In the early 2000s, the United States resettled thousands of Somali Bantu, a group of marginalized tribes who have faced years of discrimination. Nearly 20 years later, many of their adult children are facing the unimaginable: deportation to Somalia.
Dozens of domestic workers have been stranded in Lebanon since last week's blast. Many have lost their jobs and homes. They say they have no money for plane tickets back to their countries. The coronavirus pandemic has made the situation even more complicated.
A statue of a British slave trader in the UK and confederate statues in the US have been toppled or defaced as protesters demand a reckoning on systemic racism. Some Minneapolis City Council members said they will “begin the process of ending the Minneapolis Police Department." New Zealand has no active cases of COVID-19 in the country. Brasilia has become a new hotspot for the virus.
George Floyd's killing by a police offer in the US struck a chord with Kenyans who have also spoken out against police brutality. When Kenya enacted restrictive policies to curb the spread of coronavirus, activists sounded the alarm about deadly policing.
In East Africa, it's not just a pandemic making life difficult. Heavy rains, an ongoing locust outbreak and the closure of open-air food markets due to COVID-19 all lead to major concerns over food security.
Global cases of the novel coronavirus have surged past 1 million. In the US, economists predict 30 million people could be out of work by the end of April. Poor communities in Kenya feel particularly vulnerable as the coronavirus spreads and the government enforces brutal crackdown measures. And love in the time of coronavirus: From video-chat first dates to impromptu cohabitation, love will find a way.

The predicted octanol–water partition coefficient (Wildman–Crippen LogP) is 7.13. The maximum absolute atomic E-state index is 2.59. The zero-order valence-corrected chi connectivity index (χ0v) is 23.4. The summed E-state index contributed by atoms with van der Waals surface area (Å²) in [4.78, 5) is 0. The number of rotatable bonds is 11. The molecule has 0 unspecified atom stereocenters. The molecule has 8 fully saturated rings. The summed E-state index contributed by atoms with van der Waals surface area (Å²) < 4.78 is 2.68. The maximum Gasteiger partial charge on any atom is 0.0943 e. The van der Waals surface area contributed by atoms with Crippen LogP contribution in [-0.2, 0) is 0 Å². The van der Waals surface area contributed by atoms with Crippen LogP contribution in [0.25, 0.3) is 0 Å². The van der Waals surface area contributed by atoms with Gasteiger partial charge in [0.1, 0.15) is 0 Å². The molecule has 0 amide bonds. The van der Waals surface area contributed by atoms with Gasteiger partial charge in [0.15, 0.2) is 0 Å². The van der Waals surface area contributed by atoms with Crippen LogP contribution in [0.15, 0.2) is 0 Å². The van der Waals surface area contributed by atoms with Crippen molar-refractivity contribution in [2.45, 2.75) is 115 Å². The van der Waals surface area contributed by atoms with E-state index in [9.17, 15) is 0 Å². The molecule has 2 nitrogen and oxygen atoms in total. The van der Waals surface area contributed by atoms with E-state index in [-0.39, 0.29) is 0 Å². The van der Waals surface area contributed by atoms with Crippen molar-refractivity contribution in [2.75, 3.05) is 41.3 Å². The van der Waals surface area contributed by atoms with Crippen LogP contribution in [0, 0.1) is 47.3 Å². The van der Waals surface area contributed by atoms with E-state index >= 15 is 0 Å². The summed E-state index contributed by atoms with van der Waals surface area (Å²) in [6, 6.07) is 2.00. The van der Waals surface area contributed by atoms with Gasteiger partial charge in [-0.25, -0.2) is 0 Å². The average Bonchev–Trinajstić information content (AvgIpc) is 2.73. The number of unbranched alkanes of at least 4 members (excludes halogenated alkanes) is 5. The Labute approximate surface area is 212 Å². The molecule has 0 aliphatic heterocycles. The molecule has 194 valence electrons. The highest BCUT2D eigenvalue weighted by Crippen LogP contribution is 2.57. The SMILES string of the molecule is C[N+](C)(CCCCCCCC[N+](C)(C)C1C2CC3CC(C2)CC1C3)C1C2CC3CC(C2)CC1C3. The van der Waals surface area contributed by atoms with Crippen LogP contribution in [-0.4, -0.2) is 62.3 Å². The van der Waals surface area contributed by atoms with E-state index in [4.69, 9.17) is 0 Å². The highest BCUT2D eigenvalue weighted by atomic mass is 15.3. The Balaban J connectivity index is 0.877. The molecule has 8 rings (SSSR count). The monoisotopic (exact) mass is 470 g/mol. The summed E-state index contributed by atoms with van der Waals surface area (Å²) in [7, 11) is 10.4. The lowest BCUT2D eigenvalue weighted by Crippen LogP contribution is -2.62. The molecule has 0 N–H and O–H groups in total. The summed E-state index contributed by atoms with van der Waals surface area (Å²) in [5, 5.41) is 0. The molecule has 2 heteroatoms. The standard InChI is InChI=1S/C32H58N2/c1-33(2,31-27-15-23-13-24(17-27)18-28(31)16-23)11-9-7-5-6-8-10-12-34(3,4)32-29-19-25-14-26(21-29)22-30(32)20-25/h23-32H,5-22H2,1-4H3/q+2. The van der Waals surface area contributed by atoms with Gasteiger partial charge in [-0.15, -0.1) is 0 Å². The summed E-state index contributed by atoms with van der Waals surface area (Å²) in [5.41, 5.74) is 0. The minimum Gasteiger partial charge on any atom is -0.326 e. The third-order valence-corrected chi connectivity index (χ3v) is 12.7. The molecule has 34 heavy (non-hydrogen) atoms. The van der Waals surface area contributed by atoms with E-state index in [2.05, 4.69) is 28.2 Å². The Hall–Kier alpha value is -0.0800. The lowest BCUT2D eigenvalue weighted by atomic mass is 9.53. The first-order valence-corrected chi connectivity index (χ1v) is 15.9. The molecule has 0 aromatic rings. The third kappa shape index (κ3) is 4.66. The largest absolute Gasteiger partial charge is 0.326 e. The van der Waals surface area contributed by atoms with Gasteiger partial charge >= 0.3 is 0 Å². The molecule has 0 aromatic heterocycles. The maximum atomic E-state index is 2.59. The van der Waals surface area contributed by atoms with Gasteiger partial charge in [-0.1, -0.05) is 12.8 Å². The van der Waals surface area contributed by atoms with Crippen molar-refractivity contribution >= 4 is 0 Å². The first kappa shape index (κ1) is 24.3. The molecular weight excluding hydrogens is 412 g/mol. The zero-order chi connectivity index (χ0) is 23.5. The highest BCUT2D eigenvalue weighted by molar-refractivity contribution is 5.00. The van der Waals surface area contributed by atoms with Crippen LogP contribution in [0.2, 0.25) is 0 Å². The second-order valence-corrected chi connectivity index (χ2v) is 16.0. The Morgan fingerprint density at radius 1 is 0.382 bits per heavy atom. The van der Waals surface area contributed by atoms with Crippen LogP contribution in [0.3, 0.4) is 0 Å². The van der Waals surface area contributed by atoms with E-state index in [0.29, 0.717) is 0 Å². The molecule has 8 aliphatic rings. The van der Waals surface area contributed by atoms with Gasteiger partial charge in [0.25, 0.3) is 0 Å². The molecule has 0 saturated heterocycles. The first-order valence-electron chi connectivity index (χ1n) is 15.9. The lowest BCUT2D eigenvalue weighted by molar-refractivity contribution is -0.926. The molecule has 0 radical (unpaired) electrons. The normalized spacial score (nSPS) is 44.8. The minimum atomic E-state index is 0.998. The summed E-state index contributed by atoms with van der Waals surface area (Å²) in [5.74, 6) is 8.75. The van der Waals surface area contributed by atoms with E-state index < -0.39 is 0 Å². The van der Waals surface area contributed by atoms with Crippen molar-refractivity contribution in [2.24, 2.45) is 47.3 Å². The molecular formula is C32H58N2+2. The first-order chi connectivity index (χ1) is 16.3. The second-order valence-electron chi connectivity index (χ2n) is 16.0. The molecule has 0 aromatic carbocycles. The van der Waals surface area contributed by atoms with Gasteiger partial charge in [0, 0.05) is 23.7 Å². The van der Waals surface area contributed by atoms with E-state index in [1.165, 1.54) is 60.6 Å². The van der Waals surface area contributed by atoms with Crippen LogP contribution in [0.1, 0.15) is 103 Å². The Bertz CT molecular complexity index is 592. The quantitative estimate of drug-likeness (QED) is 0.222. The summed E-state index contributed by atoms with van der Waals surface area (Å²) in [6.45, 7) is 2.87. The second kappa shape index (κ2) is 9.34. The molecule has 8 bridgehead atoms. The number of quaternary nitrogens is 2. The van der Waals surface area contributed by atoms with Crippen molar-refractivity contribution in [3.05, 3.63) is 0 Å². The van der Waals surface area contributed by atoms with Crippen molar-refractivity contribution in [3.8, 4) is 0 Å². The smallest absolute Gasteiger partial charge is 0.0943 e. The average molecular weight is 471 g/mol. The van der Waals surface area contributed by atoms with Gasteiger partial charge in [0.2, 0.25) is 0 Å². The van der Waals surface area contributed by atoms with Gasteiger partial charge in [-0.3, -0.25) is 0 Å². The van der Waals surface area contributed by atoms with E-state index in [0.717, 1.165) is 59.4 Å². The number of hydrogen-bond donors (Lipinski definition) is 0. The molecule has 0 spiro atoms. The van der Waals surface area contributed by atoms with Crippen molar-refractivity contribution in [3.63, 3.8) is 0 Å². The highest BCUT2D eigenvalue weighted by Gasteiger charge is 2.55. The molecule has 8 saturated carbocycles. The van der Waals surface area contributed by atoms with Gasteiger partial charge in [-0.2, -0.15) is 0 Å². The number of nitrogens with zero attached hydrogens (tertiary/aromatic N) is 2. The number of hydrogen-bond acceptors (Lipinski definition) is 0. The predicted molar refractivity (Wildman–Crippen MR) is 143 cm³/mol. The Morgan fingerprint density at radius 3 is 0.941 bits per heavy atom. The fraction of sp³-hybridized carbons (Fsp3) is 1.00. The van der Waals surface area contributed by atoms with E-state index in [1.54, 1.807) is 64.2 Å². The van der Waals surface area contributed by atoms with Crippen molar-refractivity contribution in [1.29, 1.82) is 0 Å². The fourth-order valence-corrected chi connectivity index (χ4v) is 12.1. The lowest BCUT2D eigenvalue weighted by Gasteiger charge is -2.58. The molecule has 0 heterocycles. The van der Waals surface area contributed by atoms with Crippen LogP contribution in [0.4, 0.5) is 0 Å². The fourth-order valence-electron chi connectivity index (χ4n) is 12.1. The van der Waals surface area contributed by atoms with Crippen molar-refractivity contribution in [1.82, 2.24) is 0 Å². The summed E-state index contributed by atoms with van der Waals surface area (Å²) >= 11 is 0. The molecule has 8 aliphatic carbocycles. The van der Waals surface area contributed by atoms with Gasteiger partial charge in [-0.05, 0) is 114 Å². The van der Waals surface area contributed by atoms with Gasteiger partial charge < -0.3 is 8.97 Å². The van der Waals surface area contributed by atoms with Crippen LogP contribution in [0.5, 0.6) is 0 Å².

March 22nd is Water Day, designated by the United Nations as a time to call attention to water woes around the world. Host Bruce Gellerman talks with Paul Faeth, executive director of Global Water Challenge, about some of the work non-profits are doing to bring water to communities in the developing world.
In Kibera, a slum of Nairobi, Kenya, clean water is too scarce. But a new technology that takes just a plastic bottle and six hours in the sun is helping reduce sickness and diarrhea in the community, and in other developing countries around the world. Jessica Partnow reports.
In the developing world, women walk miles each day to find water. Deborah Katina founded the group "Yang'at" which has partnered with the World Church Service to introduce a method of catching water in the rainy season and conserving it for drier times.
Post-election unrest in Kenya has been widespread and hard to monitor in real time, but some concerned bloggers are trying to help, and they've set up a website where Kenyans can report on what they see in their own communities